Another way of thinking about it is- all your work should be done on develop (in this case, we’re calling it release-v4.0.0 ) and that includes getting the new code up-to-date with the receiving branch master.
Rule of Thumb: If you have to think during a merge, then you’re just asking for trouble :wink:.
This leads to CI/CD:
Following these rules can empower you to Automate your Deployments…
It’s worth mentioning that if you start incorporating the rebases like this, especially in the previous paragraph, then you will eventually be able to do CI/CD (continuous integration / continuous deployment).
If you can do CI/CD, then you will rarely have a need where a human will even touch a production server!
You can automate the whole process reliably with build tools like Jenkins or Gitlab CI/CD. At One Blink Tech, we use Bitbucket Pipelines most frequently
A successful git branching model:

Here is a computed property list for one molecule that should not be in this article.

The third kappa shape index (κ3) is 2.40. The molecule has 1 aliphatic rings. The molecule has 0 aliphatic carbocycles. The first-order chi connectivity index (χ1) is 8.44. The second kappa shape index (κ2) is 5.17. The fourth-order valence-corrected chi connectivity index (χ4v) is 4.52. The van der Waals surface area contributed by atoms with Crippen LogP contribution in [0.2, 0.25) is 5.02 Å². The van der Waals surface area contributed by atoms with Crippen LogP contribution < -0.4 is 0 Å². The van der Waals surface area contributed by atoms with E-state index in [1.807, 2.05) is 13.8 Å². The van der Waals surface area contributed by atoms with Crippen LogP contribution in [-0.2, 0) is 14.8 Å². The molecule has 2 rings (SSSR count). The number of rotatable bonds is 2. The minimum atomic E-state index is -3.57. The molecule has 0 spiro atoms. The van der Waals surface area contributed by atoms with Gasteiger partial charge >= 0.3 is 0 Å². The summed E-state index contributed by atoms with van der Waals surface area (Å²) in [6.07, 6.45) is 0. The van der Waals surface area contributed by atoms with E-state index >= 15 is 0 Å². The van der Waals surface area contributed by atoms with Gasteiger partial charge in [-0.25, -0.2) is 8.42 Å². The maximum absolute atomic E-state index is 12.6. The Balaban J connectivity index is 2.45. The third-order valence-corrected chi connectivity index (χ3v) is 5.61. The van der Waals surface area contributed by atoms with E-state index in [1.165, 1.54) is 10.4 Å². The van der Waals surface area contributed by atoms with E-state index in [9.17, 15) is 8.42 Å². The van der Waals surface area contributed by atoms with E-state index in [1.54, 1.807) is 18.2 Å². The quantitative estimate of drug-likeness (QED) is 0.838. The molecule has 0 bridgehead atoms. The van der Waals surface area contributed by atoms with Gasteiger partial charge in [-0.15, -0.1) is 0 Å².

If you want to read a little more, Vincent Driessen wrote a great article that I first read probably back for the first time back in 2013, and has made a big difference.
It is similar to my simplified process that I shared a couple months ago.
My adapted git branching model for agencies:
In this git-branching model you can see that it is significantly less complicated than the one that Vincent explained in his article.
Simpler is not always better, but in this case, my experience has found that agencies constantly struggle to keep the complex one straight, and when they try to maintain it, things break down quickly and the project becomes confused and even delayed.
Often for agencies, there is little to no actual UAT in the process, that’s just done right on a staging server while devs are scrambling to get features written before the tight deadline arrives.
So here, we combine the
release candidate and
develop branches into one.
You still MUST continually rebase as you merge down. That’s nothing I haven’t said above.
Feature branches must always be rebased (on release) before merging into release branches.
Release branch must always be rebased on master before merging into master branch.
That’s all for today!